Ontario-Toronto “New Deal” leaves a lot of the old problem still in place

PV Toronto Bureau  

In mid-December, Toronto City Council unanimously agreed to implement the Ontario-Toronto “New Deal” which was announced at the end of November by Toronto Mayor Olivia Chow and Ontario Premier Doug Ford. But a deeper look at the deal suggests that while it alleviates some of the symptoms, a lot of the root causes of Toronto’s financial crisis remain unaddressed.

Both the provincial and municipal governments describe the deal as an historic agreement that will help the city achieve long-term financial sustainability.

But are such claims warranted?

The deal does provide for uploads of some expenses from the city’s balance sheet to the province, including infrastructure such as the Don Valley Parkway and the Gardiner Expressway which are rightfully provincial responsibilities, and which have soaked up the city’s capital budget for decades. However, these uploads still represent only a portion of a wide range of expenses that were downloaded onto Toronto in the 1990s by the Conservative government of Mike Harris.

Toronto’s current $1.5 billion budget shortfall is a product of regressive reforms which accompanied the forced amalgamation of six Metro Toronto municipalities in 1998. As part of that process, the Harris Tories downloaded the costs of transit, housing and social assistance, while maintaining municipal funding for public education. The latter levy, which currently consumes over $2 billion dollars from the city’s property tax revenue, allowed the province to aggressively shift funding away from commercial and industrial sources, which have a greater capacity to pay, and onto working people.

The consequences of an inadequate tax base and the obligation to fund provincial services have accumulated over the years. They are exacerbated by the fact that Toronto – along with all municipalities in Canada – is a creature of the provincial government and does not have the democratic control or authority necessary to address the predictable budget shortfall.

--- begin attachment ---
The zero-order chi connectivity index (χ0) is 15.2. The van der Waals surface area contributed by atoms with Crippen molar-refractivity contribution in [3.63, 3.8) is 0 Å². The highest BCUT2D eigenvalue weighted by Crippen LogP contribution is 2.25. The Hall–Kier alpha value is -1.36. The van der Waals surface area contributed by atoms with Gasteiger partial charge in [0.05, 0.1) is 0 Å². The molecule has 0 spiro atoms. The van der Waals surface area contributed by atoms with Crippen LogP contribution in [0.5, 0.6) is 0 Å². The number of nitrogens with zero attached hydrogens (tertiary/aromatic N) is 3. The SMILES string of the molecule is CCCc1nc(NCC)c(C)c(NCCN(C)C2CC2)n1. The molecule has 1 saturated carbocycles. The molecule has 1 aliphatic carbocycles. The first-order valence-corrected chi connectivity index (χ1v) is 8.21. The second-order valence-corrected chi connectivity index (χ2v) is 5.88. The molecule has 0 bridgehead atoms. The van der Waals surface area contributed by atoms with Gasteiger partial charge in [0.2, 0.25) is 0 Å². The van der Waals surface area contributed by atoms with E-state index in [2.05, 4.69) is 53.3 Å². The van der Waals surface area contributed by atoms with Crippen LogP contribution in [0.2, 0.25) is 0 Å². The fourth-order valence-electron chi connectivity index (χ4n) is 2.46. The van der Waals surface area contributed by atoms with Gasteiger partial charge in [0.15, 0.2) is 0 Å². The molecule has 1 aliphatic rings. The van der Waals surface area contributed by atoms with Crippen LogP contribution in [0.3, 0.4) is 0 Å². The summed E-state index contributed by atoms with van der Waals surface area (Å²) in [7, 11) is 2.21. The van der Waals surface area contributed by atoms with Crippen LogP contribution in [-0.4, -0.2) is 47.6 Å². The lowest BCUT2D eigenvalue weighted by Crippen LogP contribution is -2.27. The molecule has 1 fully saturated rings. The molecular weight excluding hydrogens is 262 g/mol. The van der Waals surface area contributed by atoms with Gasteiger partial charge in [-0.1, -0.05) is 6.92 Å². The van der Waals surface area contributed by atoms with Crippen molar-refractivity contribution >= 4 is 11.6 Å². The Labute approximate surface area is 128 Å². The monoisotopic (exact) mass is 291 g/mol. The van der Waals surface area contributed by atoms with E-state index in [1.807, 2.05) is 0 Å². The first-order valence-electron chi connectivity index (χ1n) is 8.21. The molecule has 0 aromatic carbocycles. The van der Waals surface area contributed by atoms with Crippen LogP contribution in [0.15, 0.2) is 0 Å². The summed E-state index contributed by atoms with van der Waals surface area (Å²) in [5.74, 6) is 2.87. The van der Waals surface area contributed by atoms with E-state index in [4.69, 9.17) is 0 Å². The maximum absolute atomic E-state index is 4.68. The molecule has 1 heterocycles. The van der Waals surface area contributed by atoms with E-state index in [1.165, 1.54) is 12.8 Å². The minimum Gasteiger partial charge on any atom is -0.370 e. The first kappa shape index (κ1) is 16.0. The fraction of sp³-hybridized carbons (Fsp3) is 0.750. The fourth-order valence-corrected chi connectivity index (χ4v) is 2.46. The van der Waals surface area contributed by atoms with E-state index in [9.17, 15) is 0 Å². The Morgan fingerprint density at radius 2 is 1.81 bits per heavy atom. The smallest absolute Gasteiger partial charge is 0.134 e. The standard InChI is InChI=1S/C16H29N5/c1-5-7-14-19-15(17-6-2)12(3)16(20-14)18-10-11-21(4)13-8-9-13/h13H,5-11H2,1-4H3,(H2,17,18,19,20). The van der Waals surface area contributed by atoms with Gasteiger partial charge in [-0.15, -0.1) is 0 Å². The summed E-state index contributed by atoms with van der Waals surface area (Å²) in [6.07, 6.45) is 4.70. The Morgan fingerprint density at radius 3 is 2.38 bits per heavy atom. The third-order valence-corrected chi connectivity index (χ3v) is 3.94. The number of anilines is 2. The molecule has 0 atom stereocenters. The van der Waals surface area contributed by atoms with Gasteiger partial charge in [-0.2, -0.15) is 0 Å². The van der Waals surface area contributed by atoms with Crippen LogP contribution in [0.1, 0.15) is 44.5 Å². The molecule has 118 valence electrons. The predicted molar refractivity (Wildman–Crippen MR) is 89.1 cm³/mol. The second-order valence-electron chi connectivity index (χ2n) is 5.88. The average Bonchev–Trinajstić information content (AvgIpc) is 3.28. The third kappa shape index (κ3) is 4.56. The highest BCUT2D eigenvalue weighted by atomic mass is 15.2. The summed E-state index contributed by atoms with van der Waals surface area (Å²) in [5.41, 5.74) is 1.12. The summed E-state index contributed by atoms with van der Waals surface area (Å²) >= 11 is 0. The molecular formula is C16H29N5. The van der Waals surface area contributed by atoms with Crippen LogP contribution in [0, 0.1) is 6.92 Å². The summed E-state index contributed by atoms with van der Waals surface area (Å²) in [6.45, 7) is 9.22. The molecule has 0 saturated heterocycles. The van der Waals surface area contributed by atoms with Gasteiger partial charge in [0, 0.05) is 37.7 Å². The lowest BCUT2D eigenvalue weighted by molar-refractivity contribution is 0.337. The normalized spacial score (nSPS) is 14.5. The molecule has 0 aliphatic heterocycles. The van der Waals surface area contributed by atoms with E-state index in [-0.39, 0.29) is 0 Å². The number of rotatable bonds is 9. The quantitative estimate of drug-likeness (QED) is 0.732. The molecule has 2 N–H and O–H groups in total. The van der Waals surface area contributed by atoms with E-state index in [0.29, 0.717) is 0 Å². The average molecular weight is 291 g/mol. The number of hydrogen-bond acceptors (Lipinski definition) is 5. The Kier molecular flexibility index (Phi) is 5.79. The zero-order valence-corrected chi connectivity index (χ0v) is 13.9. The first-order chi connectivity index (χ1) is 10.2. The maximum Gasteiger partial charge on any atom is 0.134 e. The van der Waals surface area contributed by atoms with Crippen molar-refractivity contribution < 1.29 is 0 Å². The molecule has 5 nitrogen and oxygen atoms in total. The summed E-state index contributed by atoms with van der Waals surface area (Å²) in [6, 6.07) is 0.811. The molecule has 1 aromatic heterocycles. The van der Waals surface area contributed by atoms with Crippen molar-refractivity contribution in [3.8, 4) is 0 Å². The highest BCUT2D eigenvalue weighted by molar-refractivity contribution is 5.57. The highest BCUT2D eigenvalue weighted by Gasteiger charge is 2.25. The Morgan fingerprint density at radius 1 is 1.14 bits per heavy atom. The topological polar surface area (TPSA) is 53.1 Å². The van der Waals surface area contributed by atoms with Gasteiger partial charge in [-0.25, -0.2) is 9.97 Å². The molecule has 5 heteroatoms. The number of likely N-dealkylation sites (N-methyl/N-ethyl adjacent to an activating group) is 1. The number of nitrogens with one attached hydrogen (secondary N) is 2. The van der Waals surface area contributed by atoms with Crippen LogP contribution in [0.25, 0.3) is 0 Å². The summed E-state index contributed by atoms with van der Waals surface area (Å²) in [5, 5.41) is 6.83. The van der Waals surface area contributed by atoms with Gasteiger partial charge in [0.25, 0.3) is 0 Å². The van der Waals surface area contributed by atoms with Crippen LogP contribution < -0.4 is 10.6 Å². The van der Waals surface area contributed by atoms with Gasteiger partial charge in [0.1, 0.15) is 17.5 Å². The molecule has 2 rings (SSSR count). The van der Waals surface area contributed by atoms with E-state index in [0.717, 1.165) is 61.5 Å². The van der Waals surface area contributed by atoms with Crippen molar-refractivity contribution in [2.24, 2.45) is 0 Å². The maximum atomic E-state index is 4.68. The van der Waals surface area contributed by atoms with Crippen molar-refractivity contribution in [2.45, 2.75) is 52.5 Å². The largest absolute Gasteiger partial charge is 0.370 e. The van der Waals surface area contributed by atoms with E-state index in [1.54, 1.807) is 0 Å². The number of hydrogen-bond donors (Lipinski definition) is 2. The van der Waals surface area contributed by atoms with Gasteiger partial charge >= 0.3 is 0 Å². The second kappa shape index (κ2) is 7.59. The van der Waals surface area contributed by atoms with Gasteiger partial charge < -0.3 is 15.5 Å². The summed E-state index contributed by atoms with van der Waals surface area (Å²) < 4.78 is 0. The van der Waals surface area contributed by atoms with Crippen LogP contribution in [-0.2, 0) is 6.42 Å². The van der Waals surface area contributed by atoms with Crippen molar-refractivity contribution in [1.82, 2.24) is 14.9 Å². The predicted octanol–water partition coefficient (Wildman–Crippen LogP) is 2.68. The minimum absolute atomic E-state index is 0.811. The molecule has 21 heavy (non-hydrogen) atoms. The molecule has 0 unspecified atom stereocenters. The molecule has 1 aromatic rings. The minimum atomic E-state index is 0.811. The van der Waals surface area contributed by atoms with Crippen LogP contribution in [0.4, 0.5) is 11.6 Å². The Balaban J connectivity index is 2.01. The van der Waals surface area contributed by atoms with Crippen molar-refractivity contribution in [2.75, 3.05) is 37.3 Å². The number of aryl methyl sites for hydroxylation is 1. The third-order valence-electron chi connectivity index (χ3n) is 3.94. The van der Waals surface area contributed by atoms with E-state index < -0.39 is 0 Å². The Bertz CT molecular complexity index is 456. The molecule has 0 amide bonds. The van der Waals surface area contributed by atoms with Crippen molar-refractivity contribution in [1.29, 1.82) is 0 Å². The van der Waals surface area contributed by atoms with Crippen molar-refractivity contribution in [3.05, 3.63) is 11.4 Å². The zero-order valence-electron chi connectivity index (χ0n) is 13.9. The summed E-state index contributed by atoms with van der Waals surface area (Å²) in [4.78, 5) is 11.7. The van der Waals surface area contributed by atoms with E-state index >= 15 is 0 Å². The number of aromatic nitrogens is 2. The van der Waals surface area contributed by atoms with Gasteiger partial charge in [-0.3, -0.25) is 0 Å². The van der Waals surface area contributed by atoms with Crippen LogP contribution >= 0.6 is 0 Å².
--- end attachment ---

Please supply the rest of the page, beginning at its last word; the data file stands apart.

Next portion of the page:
So, without addressing these root causes of the decay at Toronto’s core, the Ontario-Toronto New Deal seems to be at best a temporary reprieve from the worst aspects of a situation that is doomed to continue and compound.

Furthermore, the limited uploads come with a price – Queen’s Park expects the city to stand down in their political fight over Ontario Place, which Doug Ford is offering as a cash cow to his developer backers. In a nutshell, this means that if Toronto wants to secure some (badly needed) short-term funding from the province, it needs to give up more local democracy and autonomy.

Finally, we refuse the false choice between expanding regressive forms of taxation such as higher property taxes or the introduction of a Municipal Sales Tax (MST) on one hand or more cuts and privatization on the other, which are still a large part of the new budget deal discussion happening in the city.

In the face of this limited and problematic deal, the Communist Party’s Toronto Committee is calling for needs-based statutory funding for Toronto to provide good quality public services, free transit, reverse privatization and expand rent-geared-to-income social housing.

“A real solution to this crisis would mean a deal which takes the boot off the neck of working people, who are already facing a deepening affordability crisis caused by a massive transfer of wealth from workers to corporations through skyrocketing rents and prices and wage suppression. A deal which first and foremost sources its funds through statutory transfers from the provincial and federal governments, who have the progressive taxation tools needed to pay for services. Importantly, this deal must reject regressive taxation tools like the proposed municipal sales tax. Furthermore, property taxes should be limited to funding the servicing of property – water, garbage, sewage, fire and police.”

The Communist Party notes that it is possible for the city to ensure a decent standard of living for all its residents, but that this will only come about through struggle.

“Horse-trading with a provincial government reeling from one corruption scandal after another is not the only way to resolve this crisis, and it is far from the solution working people in Toronto need. Labour and people’s movements in the city should instead put pressure on the mayor to continue along the path of a real new financial deal for cities, and continue the work started by David Miller, before he too took a compromise in the form of the City of Toronto Act.

“Labour and the people’s movements must unite with progressive councils across the province and begin to build a movement which will win a real New Deal for cities.”

[Photo: Olivia Chow X]

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